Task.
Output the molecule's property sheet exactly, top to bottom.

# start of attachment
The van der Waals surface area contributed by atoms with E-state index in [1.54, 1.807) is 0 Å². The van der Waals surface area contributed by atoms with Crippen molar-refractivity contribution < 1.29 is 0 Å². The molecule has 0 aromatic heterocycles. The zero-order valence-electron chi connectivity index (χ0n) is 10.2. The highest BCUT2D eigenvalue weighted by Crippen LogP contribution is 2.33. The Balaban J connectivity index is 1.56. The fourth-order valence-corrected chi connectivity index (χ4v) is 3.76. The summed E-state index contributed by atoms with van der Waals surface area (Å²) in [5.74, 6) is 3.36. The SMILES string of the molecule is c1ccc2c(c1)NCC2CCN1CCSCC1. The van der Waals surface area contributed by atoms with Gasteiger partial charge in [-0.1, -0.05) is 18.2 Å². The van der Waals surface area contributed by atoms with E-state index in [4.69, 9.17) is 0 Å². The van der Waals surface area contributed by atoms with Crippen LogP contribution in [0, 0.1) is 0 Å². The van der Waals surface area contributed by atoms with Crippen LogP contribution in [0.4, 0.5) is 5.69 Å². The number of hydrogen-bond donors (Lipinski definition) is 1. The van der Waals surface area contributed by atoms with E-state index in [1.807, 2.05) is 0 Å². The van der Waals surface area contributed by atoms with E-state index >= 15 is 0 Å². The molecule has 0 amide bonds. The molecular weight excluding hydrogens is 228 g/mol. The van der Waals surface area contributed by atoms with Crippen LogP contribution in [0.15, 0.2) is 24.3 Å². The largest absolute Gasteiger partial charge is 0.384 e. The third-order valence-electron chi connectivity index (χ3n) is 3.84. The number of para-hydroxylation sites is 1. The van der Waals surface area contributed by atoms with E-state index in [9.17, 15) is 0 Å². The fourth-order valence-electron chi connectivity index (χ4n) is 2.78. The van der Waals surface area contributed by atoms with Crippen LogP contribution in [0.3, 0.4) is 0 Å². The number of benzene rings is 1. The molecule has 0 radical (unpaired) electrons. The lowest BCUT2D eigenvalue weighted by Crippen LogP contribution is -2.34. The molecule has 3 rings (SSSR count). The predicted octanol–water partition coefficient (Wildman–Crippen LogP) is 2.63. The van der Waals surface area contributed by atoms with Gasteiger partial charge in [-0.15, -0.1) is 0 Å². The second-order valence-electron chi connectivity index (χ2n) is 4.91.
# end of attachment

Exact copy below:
The van der Waals surface area contributed by atoms with E-state index in [1.54, 1.807) is 0 Å². The van der Waals surface area contributed by atoms with Crippen molar-refractivity contribution < 1.29 is 0 Å². The molecule has 0 aromatic heterocycles. The zero-order valence-electron chi connectivity index (χ0n) is 10.2. The highest BCUT2D eigenvalue weighted by Crippen LogP contribution is 2.33. The Balaban J connectivity index is 1.56. The fourth-order valence-corrected chi connectivity index (χ4v) is 3.76. The summed E-state index contributed by atoms with van der Waals surface area (Å²) in [5.74, 6) is 3.36. The SMILES string of the molecule is c1ccc2c(c1)NCC2CCN1CCSCC1. The van der Waals surface area contributed by atoms with Gasteiger partial charge in [-0.1, -0.05) is 18.2 Å². The van der Waals surface area contributed by atoms with E-state index in [4.69, 9.17) is 0 Å². The van der Waals surface area contributed by atoms with Crippen LogP contribution in [0, 0.1) is 0 Å². The van der Waals surface area contributed by atoms with Crippen LogP contribution in [0.4, 0.5) is 5.69 Å². The number of hydrogen-bond donors (Lipinski definition) is 1. The van der Waals surface area contributed by atoms with E-state index in [1.807, 2.05) is 0 Å². The van der Waals surface area contributed by atoms with E-state index >= 15 is 0 Å². The molecule has 0 amide bonds. The molecular weight excluding hydrogens is 228 g/mol. The van der Waals surface area contributed by atoms with Crippen LogP contribution in [0.15, 0.2) is 24.3 Å². The largest absolute Gasteiger partial charge is 0.384 e. The third-order valence-electron chi connectivity index (χ3n) is 3.84. The number of para-hydroxylation sites is 1. The van der Waals surface area contributed by atoms with E-state index in [9.17, 15) is 0 Å². The fourth-order valence-electron chi connectivity index (χ4n) is 2.78. The van der Waals surface area contributed by atoms with Crippen LogP contribution in [0.3, 0.4) is 0 Å². The number of benzene rings is 1. The molecule has 0 radical (unpaired) electrons. The lowest BCUT2D eigenvalue weighted by Crippen LogP contribution is -2.34. The molecule has 3 rings (SSSR count). The predicted octanol–water partition coefficient (Wildman–Crippen LogP) is 2.63. The van der Waals surface area contributed by atoms with Gasteiger partial charge in [-0.15, -0.1) is 0 Å². The second-order valence-electron chi connectivity index (χ2n) is 4.91.